On the D/L – Doctor Who
Season 8 Episode 2 – “Into the Dalek”
Peter Capaldi’s incarnation of The Doctor has his first encounter with his signature enemy, The Daleks. Every Doctor has to face against them sooner or later so Capaldi is getting his introduction to them out of the way early.
At the beginning of the episode, The Doctor saves a soldier named Journey Blue (Zawe Ashton) piloting a ship that is being pursued by a Dalek ship and is under heavy fire. After this he returns her to the Aristotle, a space station hidden in an asteroid field. Journey’s uncle, Colonel Morgan Blue (Michael Smiley) wants to kill The Doctor in case he is a Dalek spy but Journey insists that he can help their patient that turns out to be a damaged Dalek that appears to have turned good. The Doctor, Clara and a group of soldiers are miniturised so that they can enter the damaged Dalek to see if they can determine what has caused this morality shift.
This episode was a massive improvement on the uneven and disgracefully silly first episode. I feel like Capaldi really comes into his own in a way that he didn’t in his debut, he seems eccentric and distant yet still with enough compassion to keep him inspired to have these adventures. I find it interesting that he can pilot the TARDIS without it rattling around uncontrollably, something that none of the modern era Doctors have been able to do. Maybe this won’t be a permanent fixture but if it is then it suggests a Doctor more in control of himself and his surroundings. I was really impressed by how he interacts with others, he regards the soldiers he encounters with a massive sense of disinterest, he clearly doesn’t really care about them or what happens to them which clearly bothers him. He brings Clara along because he needs her to help him forge an emotional connection with the situation and the people involved otherwise he might make decisions that are morally repugnant. Even saving Journey is something he seems to do out of habit rather than having a desire to help. He also shows no compassion when a man is killed inside the Dalek, even making jokes at the expense of the dead afterwards. I’m still waiting for the more mature character we were promised since he still seems to enjoy one too many childish jokes but I am starting to get a sense of what this character is about, I’m actually interested to see more.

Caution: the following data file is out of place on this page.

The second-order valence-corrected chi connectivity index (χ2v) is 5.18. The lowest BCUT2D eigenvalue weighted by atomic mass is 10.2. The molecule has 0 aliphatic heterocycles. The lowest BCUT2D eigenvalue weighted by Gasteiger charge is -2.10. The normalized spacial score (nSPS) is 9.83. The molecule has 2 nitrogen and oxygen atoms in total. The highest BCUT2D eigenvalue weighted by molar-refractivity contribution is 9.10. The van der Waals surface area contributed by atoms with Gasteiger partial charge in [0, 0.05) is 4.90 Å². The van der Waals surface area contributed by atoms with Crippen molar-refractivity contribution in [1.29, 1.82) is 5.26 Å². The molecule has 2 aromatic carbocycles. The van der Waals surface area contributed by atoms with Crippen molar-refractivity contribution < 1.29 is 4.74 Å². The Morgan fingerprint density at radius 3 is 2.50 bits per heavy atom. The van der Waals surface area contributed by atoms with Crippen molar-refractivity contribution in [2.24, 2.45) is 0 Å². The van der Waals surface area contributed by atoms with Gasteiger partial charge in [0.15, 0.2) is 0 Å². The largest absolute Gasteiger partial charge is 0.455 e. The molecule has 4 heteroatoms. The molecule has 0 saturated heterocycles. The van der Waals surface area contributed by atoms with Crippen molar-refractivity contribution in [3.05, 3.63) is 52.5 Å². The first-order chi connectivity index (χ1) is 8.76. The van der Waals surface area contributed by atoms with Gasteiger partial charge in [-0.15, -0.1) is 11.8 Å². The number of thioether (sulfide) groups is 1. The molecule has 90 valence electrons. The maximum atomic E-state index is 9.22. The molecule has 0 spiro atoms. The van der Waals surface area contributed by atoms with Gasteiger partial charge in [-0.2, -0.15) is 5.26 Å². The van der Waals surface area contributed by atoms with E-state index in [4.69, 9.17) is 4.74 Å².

Jenna Coleman absolutely nails it as Clara in this episode, she keeps The Doctor on his toes at every turn and snaps -or slaps- him out of his arrogance when he seems to be pleased that he has his opinion of the Dalek validated. She forces him to look at it a different way which encourages him to have the enthusiasm he needs to make a difference. There’s a nice thematic connection between her interaction with Danny Pink (Samuel Anderson) at her school and the rest of the soldiers during the adventure that really highlights her compassion for anyone she comes across. She cares without exception and that’s an example The Doctor needs to have set for him at this point.
Similarities to the Eccleston era episode, Dalek are numerous here; in both cases there is a damaged Dalek that is questioning its purpose and had its mind opened to new ideas and new ways of looking at things. This isn’t a bad thing since this episode takes it in a new direction. I really liked the idea of shrinking down and exploring the inside of the Dalek Fantastic Voyage style, it literally gives a new perspective on The Doctor’s old enemy. Some of it was a bit silly like the magic memory bank that manifests as simple light bulbs with no security but in general it was an interesting setting that brought a lot of unique dangers. Seeing a very small Doctor looking a Dalek right in the eye as it dwarfs him is a great image as well. The Daleks are vastly overused in modern Doctor Who but I actually think that this episode needed to be a Dalek episode, much of the drama is informed by The Doctor’s history with this particular foe and there’s a definite sense that he -at least partially- defines himself by his ongoing battle with them.
In this episode The Doctor questions whether he’s a good man and Clara, being unfamiliar with this incarnation doesn’t have an answer for him. The fact that he’s keeping Clara around shows that he’s trying to be a good person and is aware that he needs help, it’s a really interesting direction to take The Doctor in and I wonder where this detached attitude will take him over the series, hopefully they’ll explore this in an episode where Clara isn’t around to remind him that he should care about others. His dealing with the Dalek only expands on this when he teaches it a different kind of hatred rather than showing it compassion and beauty like he intended, it turns out that he doesn’t really have that inside himself at this point and it’s reflecting negatively on others.
In conclusion, this episode was actually pretty good. The characters feel more defined and the story was well paced, thought provoking and exciting. There were some silly contrivances but nothing that upset the episode too much. Capaldi gives a fantastic performance as The Doctor and seems like he’ll be worth watching with a nicely different take on the character, the humour is still annoyingly juvenile but in general it’s slowly inching towards something I want to see. I even forgave the fact that the show is using the criminally overused Daleks given how necessary their usage was in this instance, let’s hope there are more episodes like this one.